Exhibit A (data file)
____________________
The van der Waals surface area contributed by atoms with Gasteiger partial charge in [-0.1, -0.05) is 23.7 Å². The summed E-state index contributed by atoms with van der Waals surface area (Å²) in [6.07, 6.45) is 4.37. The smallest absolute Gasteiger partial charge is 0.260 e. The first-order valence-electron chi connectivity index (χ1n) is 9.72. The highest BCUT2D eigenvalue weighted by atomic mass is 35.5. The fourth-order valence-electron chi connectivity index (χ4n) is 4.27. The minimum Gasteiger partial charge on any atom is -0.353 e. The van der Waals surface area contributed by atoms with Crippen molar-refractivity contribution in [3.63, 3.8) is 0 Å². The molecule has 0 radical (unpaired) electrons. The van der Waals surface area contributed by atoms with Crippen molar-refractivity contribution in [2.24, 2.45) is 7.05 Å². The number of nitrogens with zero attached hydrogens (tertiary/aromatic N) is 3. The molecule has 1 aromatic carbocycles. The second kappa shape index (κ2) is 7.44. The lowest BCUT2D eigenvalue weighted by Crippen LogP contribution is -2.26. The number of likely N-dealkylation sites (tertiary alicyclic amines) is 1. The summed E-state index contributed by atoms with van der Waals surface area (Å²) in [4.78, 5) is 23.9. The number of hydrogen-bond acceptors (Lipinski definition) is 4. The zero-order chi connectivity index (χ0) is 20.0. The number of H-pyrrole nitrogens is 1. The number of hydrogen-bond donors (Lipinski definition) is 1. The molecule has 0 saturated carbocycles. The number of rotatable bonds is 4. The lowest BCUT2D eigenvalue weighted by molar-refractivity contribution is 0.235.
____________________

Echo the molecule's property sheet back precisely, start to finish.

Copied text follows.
The van der Waals surface area contributed by atoms with Gasteiger partial charge in [-0.1, -0.05) is 23.7 Å². The summed E-state index contributed by atoms with van der Waals surface area (Å²) in [6.07, 6.45) is 4.37. The smallest absolute Gasteiger partial charge is 0.260 e. The first-order valence-electron chi connectivity index (χ1n) is 9.72. The highest BCUT2D eigenvalue weighted by atomic mass is 35.5. The fourth-order valence-electron chi connectivity index (χ4n) is 4.27. The minimum Gasteiger partial charge on any atom is -0.353 e. The van der Waals surface area contributed by atoms with Crippen molar-refractivity contribution in [3.63, 3.8) is 0 Å². The molecule has 0 radical (unpaired) electrons. The van der Waals surface area contributed by atoms with Crippen molar-refractivity contribution in [2.24, 2.45) is 7.05 Å². The number of nitrogens with zero attached hydrogens (tertiary/aromatic N) is 3. The molecule has 1 aromatic carbocycles. The second kappa shape index (κ2) is 7.44. The lowest BCUT2D eigenvalue weighted by Crippen LogP contribution is -2.26. The number of likely N-dealkylation sites (tertiary alicyclic amines) is 1. The summed E-state index contributed by atoms with van der Waals surface area (Å²) in [4.78, 5) is 23.9. The number of hydrogen-bond acceptors (Lipinski definition) is 4. The zero-order chi connectivity index (χ0) is 20.0. The number of H-pyrrole nitrogens is 1. The number of hydrogen-bond donors (Lipinski definition) is 1. The molecule has 0 saturated carbocycles. The number of rotatable bonds is 4. The lowest BCUT2D eigenvalue weighted by molar-refractivity contribution is 0.235.